Toman Brod, born in 1929, grew up in a well-to-do assimilated Jewish family in Prague, which he described as “an idyllic city” before the war. He never experienced anti-Semitism and had Jews and non-Jews as friends.
Toman recalls the delicious food that Anci Kopska, the family’s cook, prepared, including “superb” bread dumplings, “unrivaled” sauerbraten, and the “indescribable taste and indescribable aroma” of her cakes. Toman recalls that Anci even sent him one or two packages of food when he was later in Auschwitz. His childhood was full of playing with his brother, swimming, skating and soccer.
Toman’s father died in 1938, and after that, Toman recalled that antisemitic measures grew continually worse, with new restrictions continually eroding the placid existence the family had known.
Toman was 13 in 1942 when the Nazis forced him, his mother, and his brother out of their home and into Theresienstadt, where they spent 18 months, before being deported to Auschwitz in December 1943.
“The first impression was so terrible, and the horror of those buildings, which probably used to be stables, maybe for horses, and now they had six or seven hundred people stuffed into them. On top of that, of course, the brutality of the functionaries, the SS. Basically, the entire shock of arriving in Auschwitz was horrible. You know, those are the various degrees of horror. Now we had once again sunk to a lower level, to a higher category of horror,” Toman recalls.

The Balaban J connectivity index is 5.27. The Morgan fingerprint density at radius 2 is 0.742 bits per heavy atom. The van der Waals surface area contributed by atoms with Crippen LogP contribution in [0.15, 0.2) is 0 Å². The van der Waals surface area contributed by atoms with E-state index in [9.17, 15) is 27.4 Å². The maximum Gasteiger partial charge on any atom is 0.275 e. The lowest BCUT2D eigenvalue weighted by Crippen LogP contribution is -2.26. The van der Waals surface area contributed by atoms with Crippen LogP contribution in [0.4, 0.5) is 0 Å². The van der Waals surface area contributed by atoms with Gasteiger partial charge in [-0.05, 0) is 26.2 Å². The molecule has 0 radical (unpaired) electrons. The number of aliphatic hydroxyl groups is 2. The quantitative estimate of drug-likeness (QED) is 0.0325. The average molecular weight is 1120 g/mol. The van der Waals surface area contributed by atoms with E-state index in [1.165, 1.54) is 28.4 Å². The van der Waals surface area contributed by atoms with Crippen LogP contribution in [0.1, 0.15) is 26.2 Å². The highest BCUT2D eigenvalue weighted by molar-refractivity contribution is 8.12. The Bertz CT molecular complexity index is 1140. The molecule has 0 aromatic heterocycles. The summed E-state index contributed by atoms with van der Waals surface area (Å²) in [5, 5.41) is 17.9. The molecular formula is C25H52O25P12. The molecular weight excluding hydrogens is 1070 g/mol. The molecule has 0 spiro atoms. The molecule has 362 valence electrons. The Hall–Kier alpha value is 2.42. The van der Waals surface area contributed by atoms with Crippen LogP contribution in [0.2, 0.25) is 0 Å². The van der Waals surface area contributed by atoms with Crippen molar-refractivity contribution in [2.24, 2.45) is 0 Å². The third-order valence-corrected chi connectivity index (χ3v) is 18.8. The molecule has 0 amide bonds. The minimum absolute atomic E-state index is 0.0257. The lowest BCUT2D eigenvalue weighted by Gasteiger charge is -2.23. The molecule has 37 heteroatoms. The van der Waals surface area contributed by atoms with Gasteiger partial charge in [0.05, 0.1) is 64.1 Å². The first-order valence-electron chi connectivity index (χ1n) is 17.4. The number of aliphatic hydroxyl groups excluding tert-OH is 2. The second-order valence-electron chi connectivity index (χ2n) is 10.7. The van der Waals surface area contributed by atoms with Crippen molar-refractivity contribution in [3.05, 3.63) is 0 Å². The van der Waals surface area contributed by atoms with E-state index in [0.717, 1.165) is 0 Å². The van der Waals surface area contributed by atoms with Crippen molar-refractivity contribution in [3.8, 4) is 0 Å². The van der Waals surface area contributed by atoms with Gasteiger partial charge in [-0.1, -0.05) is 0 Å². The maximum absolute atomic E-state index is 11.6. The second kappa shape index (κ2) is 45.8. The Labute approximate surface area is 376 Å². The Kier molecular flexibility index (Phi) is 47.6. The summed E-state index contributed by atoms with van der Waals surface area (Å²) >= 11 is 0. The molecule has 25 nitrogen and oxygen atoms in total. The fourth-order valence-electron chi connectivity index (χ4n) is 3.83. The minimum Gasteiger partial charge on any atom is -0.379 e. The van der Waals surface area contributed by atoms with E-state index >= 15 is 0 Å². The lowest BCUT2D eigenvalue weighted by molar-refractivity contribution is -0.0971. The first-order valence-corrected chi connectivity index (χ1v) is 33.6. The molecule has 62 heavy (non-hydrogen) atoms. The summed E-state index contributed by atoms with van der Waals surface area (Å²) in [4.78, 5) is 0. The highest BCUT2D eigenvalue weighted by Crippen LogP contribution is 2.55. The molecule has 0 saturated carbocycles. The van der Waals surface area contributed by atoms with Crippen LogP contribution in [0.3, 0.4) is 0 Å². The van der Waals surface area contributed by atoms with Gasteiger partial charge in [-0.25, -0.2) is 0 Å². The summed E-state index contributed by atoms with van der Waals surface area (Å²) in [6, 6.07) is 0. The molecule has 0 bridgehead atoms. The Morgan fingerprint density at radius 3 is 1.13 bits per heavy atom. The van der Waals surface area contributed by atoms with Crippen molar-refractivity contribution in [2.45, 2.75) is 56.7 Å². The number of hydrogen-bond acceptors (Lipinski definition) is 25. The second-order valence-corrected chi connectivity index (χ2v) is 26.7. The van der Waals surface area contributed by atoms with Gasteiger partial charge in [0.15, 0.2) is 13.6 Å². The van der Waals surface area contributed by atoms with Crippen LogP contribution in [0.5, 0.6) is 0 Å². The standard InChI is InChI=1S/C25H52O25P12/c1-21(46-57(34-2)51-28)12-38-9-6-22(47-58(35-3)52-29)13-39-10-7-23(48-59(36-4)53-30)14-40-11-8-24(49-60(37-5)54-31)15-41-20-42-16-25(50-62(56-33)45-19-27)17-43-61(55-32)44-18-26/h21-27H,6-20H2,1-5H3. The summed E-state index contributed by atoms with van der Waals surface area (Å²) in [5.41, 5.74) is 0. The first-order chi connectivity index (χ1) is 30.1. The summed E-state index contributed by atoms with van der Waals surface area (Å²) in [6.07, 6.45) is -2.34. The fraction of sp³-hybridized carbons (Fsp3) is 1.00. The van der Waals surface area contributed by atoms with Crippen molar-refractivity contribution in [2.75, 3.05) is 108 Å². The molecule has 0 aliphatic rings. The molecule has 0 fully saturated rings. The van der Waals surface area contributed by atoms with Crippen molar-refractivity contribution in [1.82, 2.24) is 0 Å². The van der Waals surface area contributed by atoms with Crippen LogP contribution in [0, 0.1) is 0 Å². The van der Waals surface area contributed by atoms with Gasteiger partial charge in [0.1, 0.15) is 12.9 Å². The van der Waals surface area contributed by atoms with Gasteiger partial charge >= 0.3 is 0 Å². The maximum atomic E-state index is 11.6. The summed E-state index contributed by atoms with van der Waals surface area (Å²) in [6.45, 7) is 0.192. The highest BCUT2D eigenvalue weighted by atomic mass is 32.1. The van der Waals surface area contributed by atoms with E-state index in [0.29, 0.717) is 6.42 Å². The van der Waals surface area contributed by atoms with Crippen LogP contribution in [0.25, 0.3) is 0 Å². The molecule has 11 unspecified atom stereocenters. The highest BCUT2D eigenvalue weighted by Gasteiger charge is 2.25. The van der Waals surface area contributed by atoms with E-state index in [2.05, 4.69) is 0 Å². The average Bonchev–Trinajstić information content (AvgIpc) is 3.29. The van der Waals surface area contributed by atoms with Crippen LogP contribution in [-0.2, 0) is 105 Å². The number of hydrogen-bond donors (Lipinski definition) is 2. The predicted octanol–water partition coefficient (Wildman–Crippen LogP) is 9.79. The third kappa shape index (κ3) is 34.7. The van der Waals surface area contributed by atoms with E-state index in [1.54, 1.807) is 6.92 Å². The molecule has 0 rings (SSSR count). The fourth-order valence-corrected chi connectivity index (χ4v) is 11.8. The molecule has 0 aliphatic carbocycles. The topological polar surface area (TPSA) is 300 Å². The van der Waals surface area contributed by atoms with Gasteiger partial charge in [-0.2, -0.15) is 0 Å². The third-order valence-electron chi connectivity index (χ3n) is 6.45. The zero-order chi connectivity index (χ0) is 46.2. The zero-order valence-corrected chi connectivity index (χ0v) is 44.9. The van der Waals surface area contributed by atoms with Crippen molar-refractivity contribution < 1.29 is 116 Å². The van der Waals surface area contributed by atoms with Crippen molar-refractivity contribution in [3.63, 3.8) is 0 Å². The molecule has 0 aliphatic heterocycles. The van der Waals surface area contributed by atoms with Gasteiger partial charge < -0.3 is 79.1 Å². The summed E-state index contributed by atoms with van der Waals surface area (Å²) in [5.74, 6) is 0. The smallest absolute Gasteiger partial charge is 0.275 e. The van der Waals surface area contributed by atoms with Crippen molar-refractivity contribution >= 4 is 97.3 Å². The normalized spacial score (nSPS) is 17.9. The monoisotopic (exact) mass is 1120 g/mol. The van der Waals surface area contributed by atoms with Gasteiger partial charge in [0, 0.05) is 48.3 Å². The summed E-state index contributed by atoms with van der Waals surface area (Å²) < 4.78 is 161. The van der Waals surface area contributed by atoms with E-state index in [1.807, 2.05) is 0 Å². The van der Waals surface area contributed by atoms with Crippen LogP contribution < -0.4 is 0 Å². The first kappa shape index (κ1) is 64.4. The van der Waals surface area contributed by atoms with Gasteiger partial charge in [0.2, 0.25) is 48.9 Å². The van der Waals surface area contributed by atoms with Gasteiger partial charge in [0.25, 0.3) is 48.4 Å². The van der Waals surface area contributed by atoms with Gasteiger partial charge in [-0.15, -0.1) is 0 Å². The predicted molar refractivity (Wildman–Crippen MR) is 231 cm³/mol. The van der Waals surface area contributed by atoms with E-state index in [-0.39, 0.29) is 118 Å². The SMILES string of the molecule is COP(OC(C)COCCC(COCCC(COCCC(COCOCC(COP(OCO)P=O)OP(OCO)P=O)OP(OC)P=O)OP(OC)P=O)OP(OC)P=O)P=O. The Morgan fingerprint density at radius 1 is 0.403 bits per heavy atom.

“It was horribly cold there, it was a freezing December day, around us were the barking of dogs and the SS and prisoners in that striped clothing. Before that we hadn’t seen prisoners in striped clothing, in Terezin we wore normal civilian clothes, there were no prison uniforms there. We even had normal hair, we only wore the star. Everyone in Terezin was decently dressed. Now we saw those striped figures.”
Toman managed to get into the children’s block at Auschwitz, where life was somewhat easier than for the adults because the children could stay inside. By the following summer, his brother had died in a labor camp and his mother had been gassed. The infamous Josef Mengele selected Toman to work in the men’s camp, which was followed by two others, where he became ridden with lice, worked under brutal cold and starvation, and eventually fell deathly ill.
Toman was liberated in May 1945, and after several weeks of recovering from illness, made his way back to Prague and lived with Anci, who he credits with saving his life by nourishing him back to health.
Toman eventually finished high school and graduated from university in 1955, with a degree in history, obtaining work with the Military Historical Institute and becoming a sought-after historical lecturer. He also married, and Anci cared lovingly for the couple’s daughter until she died in 1963. After toying with the idea of emigrating, Toman and his wife were thrown out of the Communist party and there ensued about two decades of difficulty finding work.
Today, Toman lives in the center of Prague in a small, book-filled apartment that reflects his postwar years as a historian. He takes great pride as an author examining Czech history and as a lecturer on the Shoah. Now 86, he has age-related health issues such as high blood pressure and hearing difficulty. He receives home care, medical assistance and financial support from the Claims Conference, as well as a monthly pension from the Central and Eastern European Fund.
Read Toman’s full interview here from Centropa, which perpetuates Holocaust education and remembrance through their oral history project and educational programs.